The lifetime prevalence of any headache is more than 90% in the European population, indicating the relevance and burden of headache [1]. Tension-type headache (TTH) and migraine are the most common recurrent headache types with prevalence’s of 20.77% and 14.7%, respectively [2]. Headache compromises a person's quality of life, their functional capability and their work capacity and results in high socioeconomic cost mainly due to days off work [3-9]. While the diagnosis of headache mainly relies on the subjective examination or patient interview, an important component of patient-centered, assessment-based physiotherapy management is a thorough physical examination. Hall et al. propose that only patients with a cervical movement dysfunction are likely to respond to physiotherapy and highlight the importance of physical examination to identify such treatable dysfunctions [10]. In a systematic review, Howard et al. provide an overview of published manual examination techniques in the diagnosis of cervicogenic headache [11]. The tests included are: flexion-rotation test (FRT), active range of cervical motion (AROM), passive accessory intervertebral movements (PAIVMs), passive physiological intervertebral movements (PPIVMs), cervical muscle strength, cross-sectional area measurements of cervical extensors, cranio-cervical flexion test (CCFT), palpation for trigger-points (TPs), pressure pain thresholds, and cervical kinesthetic sense/joint position sense. An additional test that has been recommended for cervicogenic headache, but not for migraine, is the forward head posture (FHP) [12-14]. Other tests that have been suggested for cervicogenic as well as other headache types include the temporomandibular joint assessment and neurodynamic testing [15]. To use all tests during an initial physiotherapy examination is infeasible; hence, the therapist has to choose the appropriate tests based on information from the patient interview and the clinical reasoning process. It is likely to therapists often rely on favored techniques; therefore important information might be missed using this unguided approach. Recently, an international consensus was published that identified the clinically most useful physical examination tests. Eleven headache assessment tests (HATs) were identified, and agreed upon by the experts on as the most useful to detect potentially treatable musculoskeletal dysfunctions in patients with headaches. These HATs were: FHP, cervical AROM, FRT, TP palpation, and muscle strength tests of the shoulder girdle, CCFT, PAIVMs, reproduction and resolution of headaches symptoms, PPIVMs, screening of the thoracic spine and combined cervical movement tests (upper cervical quadrant). However, these tests are only the minimum standard for the physical examination and additional tests might be required in specific clinical situations such as facial pain, dizziness or neuropathic pain [16]. While this expert opinion serves as initial guidance for the physical examination of patients with headache, HATs need to be interpreted with caution, until test properties have been evaluated for all included tests. Recently, Rubio-Ochoa et al. provided an overview of all published clinometric properties of physical examination tests for cervicogenic headache [17]. The inter-rater reliability was evaluated for PAIVMs [kappa 0.68 and PABAK 0.74 (prevalence-adjusted and bias-adjusted)], cervical AROM (kappa 0.08 to 0.89) and for the FRT (PABAK 0.67 to 0.85) in cervicogenic headache populations. For other HATs, inter-rater reliability has only been evaluated in nonheadache populations, e.g. TP palpation and FHP were evaluated in patients suffering from neck or shoulder pain (ICC 0.62 and 0.83, respectively) or in healthy subjects (FHP: ICC 0.75), CCFT in persons with and without neck pain (ICC 0.69) and PPIVMS in patients with low back pain (weighted kappa 0.11 to 0.32) and neck pain (kappa 0.28-0.43 or kappa 0.09-0.63) [18-24]. The results for inter-rater reliability of combined cervical movement (upper cervical quadrant) varied from kappa 0.15 (movement to the right) to 0.61 (movement to the left) in patients with neck pain [24]. Reliability of thoracic mobility assessment was described as poor in patients with shoulder pain [25]. No reports for the inter-rater reliability of shoulder girdle muscle strength testing and reproduction and resolution could be identified. Furthermore, different rating methods are available for the different tests: e.g. active range of movement is commonly measured using degrees of movement using a cervical range of motion device (CROM) (absolute value in degrees). Manual joint palpation on the other hand is usually reported on a binary scale (joint dysfunction / no joint dysfunction). In a reliability study for the flexion-rotation test, Hall et al. measured degrees of rotation using a goniometer and added a binary test evaluation (test result is positive or negative) [26]. Interestingly the inter-rater agreement for inexperienced examiners was higher for the binary test than for the absolute values of the goniometer measurements. In that study, the decision whether a test result is positive, was based on the estimated range of motion (10° difference from the normal value of 44° rotation). Such numerical cut-off values are not available for all tests due to the nature of some tests (i.e. manual joint palpation, passive physiological intervertebral movements). Hence, the decision whether a test is considered positive or negative for these tests relies on the therapists’ perception of altered joint mobility or on the patient’s response to a test (i.e. pain, muscle contraction). We therefore propose a method to further refine such clinical test results on a visual analog scale (VAS) from 0 to 100 to indicate how clinically relevant the test result was. For the purpose of HATs evaluation, 0 would indicate a negative test result (no relevant clinical finding) and 100 would indicate an extremely relevant clinical finding. The advantage of this type of measurement is, that all tests can be evaluated on the same scale while offering more response options than a binary assessment method. The rating of the clinical relevance of a test result closely reflects a clinician’s decision making during the physical examination procedure. In order to decide on a potentially effective treatment strategy, the evaluation of tests is crucial. Clinically, tests are not always measured in degrees or centimetres, but e.g. range of motion is estimated (“eyeballed”) differences in sides and directions are compared and symptom responses are noted. Clinical decisions will therefore often be based on the overall impression of a test and not necessarily on a numerical cut-off value. This procedure is reflected by the 0-100 VAS for clinical relevance. Furthermore, the VAS is considered a linear scale providing all the statistical advantages of interval level scaled data [27,28]. The purpose of this study was therefore, to evaluate the inter-tester reliability of key tests for all components of the HATs identified in the international consensus study and to compare two different rating options regarding their level of inter-rater reliability.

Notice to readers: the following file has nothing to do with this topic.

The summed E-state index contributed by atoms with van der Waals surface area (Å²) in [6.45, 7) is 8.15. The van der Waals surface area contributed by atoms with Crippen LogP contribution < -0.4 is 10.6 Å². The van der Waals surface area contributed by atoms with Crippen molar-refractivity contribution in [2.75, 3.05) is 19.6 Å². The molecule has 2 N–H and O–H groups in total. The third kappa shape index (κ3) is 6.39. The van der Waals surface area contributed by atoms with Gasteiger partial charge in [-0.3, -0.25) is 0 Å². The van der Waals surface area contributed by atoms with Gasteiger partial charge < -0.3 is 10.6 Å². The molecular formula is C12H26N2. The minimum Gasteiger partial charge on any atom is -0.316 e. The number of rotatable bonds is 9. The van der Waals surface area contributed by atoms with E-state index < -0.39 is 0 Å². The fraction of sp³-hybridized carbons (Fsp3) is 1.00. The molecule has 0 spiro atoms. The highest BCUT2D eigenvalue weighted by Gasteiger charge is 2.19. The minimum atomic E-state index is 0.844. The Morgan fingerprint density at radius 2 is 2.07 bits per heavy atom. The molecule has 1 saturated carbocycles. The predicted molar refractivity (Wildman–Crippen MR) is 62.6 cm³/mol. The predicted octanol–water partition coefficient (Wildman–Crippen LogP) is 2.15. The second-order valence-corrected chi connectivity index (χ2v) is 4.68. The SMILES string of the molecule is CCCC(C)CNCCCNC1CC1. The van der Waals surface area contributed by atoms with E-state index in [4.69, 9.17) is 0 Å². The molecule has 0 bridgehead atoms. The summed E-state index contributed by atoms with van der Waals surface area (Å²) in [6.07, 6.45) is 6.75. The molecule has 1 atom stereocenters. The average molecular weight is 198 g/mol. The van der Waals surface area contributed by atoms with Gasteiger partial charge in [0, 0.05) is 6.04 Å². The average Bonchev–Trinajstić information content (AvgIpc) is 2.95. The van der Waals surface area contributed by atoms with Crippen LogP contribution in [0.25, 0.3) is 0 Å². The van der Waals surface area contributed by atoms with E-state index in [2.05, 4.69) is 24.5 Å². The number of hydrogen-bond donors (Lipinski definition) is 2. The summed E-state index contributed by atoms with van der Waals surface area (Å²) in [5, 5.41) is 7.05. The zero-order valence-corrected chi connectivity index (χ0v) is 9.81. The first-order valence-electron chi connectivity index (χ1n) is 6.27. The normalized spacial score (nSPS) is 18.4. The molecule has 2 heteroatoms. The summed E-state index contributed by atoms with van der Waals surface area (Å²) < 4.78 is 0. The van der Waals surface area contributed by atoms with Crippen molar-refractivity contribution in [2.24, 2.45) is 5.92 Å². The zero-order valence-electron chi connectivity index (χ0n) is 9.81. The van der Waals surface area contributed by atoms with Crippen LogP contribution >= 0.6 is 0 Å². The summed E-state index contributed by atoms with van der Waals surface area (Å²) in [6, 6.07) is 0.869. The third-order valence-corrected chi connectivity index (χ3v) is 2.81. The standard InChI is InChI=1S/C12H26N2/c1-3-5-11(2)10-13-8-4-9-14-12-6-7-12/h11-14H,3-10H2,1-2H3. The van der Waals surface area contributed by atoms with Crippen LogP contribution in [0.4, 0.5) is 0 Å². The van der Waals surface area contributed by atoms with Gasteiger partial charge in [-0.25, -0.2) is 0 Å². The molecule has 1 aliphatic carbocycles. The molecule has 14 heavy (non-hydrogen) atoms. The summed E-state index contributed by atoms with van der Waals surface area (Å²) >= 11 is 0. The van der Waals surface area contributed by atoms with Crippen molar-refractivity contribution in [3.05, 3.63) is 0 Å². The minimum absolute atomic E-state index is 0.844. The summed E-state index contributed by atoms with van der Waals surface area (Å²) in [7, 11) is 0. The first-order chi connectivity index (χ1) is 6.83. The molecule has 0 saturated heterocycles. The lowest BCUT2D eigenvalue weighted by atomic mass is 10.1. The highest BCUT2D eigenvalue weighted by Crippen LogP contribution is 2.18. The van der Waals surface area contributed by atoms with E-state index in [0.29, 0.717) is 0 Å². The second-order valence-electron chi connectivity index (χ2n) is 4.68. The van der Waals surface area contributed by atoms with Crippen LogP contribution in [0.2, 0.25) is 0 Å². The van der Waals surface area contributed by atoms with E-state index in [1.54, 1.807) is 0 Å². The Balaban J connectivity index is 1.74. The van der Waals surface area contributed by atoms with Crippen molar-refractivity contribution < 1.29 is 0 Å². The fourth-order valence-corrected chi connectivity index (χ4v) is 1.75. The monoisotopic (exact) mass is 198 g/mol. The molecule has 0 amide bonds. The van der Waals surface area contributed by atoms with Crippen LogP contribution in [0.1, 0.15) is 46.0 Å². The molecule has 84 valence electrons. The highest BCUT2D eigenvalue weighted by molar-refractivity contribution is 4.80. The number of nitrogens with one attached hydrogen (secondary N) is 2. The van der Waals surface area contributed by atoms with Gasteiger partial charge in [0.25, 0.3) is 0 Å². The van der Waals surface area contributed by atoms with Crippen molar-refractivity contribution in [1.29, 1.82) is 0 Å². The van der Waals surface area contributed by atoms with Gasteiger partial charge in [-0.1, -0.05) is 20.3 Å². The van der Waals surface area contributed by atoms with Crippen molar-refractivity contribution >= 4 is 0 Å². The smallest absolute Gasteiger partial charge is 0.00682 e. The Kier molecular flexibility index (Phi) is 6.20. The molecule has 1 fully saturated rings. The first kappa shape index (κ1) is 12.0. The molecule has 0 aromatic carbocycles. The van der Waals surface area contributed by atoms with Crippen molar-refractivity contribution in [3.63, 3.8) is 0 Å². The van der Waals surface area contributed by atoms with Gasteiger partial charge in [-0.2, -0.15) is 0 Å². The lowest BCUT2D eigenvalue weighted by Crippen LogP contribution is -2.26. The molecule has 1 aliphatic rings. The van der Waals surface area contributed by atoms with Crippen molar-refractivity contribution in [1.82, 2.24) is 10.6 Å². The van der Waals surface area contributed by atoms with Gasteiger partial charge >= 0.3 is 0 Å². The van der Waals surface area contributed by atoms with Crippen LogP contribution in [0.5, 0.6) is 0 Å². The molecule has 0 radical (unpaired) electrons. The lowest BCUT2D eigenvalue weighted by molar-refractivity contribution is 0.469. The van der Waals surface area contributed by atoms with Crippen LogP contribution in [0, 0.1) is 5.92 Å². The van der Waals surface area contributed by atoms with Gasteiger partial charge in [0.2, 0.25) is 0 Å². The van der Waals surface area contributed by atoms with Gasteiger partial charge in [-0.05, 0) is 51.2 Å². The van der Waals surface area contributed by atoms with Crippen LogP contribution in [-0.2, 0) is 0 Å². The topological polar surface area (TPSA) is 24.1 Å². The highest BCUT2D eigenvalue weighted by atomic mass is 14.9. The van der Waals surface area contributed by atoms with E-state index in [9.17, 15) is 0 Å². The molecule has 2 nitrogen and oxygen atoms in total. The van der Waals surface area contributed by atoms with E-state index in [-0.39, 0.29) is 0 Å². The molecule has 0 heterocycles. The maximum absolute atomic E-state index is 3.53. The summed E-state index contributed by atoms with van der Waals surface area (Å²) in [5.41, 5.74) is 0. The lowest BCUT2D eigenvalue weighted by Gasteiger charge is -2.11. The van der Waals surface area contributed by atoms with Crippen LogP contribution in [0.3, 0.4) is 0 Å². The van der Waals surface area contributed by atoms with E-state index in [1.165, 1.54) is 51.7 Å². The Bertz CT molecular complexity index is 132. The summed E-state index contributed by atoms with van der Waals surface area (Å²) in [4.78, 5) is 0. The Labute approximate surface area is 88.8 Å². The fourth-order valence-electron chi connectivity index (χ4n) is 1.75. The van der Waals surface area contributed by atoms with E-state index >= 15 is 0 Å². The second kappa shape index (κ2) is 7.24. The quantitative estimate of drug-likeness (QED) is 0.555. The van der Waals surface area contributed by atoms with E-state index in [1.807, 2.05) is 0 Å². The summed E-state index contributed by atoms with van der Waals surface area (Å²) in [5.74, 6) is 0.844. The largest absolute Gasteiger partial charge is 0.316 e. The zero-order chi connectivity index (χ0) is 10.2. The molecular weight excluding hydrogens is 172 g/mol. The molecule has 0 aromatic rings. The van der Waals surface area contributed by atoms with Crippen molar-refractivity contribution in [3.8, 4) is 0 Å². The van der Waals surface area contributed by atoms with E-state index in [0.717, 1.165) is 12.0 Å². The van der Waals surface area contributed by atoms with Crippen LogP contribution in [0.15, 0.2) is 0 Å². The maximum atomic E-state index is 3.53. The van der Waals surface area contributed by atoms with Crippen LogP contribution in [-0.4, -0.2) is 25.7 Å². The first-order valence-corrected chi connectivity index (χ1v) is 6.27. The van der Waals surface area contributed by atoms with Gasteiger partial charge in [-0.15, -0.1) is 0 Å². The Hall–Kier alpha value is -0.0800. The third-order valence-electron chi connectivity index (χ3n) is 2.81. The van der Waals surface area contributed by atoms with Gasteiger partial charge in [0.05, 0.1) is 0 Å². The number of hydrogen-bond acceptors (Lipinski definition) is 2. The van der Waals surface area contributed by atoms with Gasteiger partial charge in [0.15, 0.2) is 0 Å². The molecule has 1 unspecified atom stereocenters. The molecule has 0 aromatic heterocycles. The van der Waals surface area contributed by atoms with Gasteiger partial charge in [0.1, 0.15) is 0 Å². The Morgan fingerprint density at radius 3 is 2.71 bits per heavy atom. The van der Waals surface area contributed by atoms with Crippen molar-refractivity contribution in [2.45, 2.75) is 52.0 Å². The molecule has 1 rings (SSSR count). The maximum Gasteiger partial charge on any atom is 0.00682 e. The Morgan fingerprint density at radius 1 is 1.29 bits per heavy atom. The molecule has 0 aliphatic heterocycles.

Materials and Methods